Bespoke care eases pressure on hospitals in Lagos
With hospitals in the Nigerian capital under increasing strain amid the coronavirus pandemic, a private medical service has been providing health care at home for some patients with the disease. PrivateMD's team of professionals, equipped with portable medical devices and a couple of ambulances, have been cutting through Lagos traffic to treat people in their homes.
One of their patients is Maricar Tajo, a 46-year-old from the Philippines who moved to Nigeria in 2007 for work. Tajo was resuscitated in a hospital intensive care unit two weeks ago, where she'd fallen unconscious after her oxygen saturation levels dropped. Now, she is receiving treatment at home from PrivateMD.
A section of her apartment has been transformed into a private ward, with oxygen canisters and a mobile oxygen concentration machine. PrivateMD's medical treatments for COVID-19 can range in price from $260 to over $13,000. The company has, however, set up a scheme in which a percentage of their earnings go towards a pool, in an effort to make their services more affordable to those in need.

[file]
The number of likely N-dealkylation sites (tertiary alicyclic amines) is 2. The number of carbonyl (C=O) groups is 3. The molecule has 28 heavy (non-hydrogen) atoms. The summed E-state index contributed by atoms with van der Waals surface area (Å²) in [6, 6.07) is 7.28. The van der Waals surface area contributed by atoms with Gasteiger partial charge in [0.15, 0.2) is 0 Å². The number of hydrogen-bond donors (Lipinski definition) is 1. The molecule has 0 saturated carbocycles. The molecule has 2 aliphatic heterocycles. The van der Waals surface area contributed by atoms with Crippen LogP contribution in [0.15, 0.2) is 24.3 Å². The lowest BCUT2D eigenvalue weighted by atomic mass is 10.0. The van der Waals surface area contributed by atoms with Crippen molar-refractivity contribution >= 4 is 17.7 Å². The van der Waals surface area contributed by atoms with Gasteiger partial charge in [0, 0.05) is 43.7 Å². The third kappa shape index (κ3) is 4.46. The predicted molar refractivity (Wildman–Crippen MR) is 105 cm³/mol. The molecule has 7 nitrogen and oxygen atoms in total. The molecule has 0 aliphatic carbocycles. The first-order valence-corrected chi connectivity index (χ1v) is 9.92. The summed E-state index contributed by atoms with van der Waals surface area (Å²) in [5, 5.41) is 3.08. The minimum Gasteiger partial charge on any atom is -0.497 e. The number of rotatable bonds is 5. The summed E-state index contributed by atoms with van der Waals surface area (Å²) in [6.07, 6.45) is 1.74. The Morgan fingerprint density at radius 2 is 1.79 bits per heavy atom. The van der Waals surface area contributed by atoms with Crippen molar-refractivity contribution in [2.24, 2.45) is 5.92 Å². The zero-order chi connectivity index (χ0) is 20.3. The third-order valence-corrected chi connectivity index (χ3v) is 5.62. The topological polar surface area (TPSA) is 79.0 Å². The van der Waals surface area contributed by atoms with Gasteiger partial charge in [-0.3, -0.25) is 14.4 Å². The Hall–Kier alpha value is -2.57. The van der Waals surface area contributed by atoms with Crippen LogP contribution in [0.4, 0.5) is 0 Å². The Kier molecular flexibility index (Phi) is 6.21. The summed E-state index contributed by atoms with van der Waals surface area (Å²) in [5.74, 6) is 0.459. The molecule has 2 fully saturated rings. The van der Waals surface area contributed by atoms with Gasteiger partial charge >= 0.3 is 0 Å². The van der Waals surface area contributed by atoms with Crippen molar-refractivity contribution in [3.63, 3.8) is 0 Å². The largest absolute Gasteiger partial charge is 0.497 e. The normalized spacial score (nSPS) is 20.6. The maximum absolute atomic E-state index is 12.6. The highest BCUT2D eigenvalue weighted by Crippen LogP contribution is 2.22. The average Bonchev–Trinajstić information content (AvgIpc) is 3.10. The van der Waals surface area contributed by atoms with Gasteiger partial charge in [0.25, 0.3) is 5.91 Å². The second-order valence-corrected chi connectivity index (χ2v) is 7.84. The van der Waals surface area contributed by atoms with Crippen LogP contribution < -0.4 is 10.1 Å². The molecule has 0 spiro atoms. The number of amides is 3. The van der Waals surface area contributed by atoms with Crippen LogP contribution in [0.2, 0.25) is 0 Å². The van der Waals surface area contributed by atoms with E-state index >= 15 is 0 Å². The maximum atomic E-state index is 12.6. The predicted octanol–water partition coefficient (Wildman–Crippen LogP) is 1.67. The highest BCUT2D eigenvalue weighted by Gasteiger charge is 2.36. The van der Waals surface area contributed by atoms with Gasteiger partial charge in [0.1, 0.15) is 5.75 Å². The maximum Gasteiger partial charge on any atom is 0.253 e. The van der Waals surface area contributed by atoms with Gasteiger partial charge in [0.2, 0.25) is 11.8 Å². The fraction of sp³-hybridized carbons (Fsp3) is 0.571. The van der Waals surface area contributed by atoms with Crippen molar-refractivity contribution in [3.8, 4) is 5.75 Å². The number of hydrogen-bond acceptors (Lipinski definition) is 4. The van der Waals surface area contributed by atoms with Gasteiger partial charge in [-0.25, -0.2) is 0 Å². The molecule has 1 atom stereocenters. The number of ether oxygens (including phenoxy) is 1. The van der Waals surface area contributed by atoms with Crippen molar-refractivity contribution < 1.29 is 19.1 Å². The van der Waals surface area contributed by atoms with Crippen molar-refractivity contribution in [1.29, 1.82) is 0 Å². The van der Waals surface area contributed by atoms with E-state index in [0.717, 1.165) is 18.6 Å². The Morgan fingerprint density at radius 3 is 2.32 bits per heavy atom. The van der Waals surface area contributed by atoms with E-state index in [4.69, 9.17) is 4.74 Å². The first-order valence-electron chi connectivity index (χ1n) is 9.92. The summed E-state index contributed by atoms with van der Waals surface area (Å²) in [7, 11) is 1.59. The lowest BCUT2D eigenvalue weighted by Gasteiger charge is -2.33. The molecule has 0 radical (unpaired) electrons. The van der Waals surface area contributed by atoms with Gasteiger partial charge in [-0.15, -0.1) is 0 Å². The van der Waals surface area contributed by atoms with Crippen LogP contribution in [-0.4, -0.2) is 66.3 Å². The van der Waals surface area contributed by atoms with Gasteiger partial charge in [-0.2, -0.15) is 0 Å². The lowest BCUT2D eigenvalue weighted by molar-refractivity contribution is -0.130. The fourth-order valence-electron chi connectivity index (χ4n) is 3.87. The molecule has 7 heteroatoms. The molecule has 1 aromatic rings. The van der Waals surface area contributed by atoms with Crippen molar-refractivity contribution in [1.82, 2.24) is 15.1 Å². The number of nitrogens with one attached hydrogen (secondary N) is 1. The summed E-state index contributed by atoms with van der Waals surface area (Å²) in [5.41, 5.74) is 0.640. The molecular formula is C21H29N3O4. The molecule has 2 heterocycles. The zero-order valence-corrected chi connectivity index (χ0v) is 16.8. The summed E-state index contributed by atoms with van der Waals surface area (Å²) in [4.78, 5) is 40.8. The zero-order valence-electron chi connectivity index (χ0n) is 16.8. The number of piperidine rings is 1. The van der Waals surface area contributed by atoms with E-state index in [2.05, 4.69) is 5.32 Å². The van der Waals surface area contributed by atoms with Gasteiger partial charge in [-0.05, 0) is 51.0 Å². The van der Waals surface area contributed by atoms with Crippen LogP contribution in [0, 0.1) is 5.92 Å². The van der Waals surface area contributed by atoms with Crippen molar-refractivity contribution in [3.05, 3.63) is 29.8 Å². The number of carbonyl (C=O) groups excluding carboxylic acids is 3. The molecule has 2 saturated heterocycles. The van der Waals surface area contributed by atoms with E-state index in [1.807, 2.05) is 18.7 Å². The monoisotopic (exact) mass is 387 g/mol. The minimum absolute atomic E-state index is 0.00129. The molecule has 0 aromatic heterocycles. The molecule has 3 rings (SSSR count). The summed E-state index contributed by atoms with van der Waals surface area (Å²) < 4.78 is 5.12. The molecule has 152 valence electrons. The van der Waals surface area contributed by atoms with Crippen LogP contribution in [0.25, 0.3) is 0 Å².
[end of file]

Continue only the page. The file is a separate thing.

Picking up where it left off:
Tajo lost her job over the course of her treatment, so PrivateMD decided to cover some of her fees under a corporate social responsibility program. The founder of the company, 31-year-old Dr. Ibukun Tunde-Oni, suggested PrivateMD was filling a gap where traditional hospital care in Nigeria is failing. "There are a few public spaces or government hospitals and a few private hospitals," he said. "So that generally leaves so much room for care to be given, which is where we come in."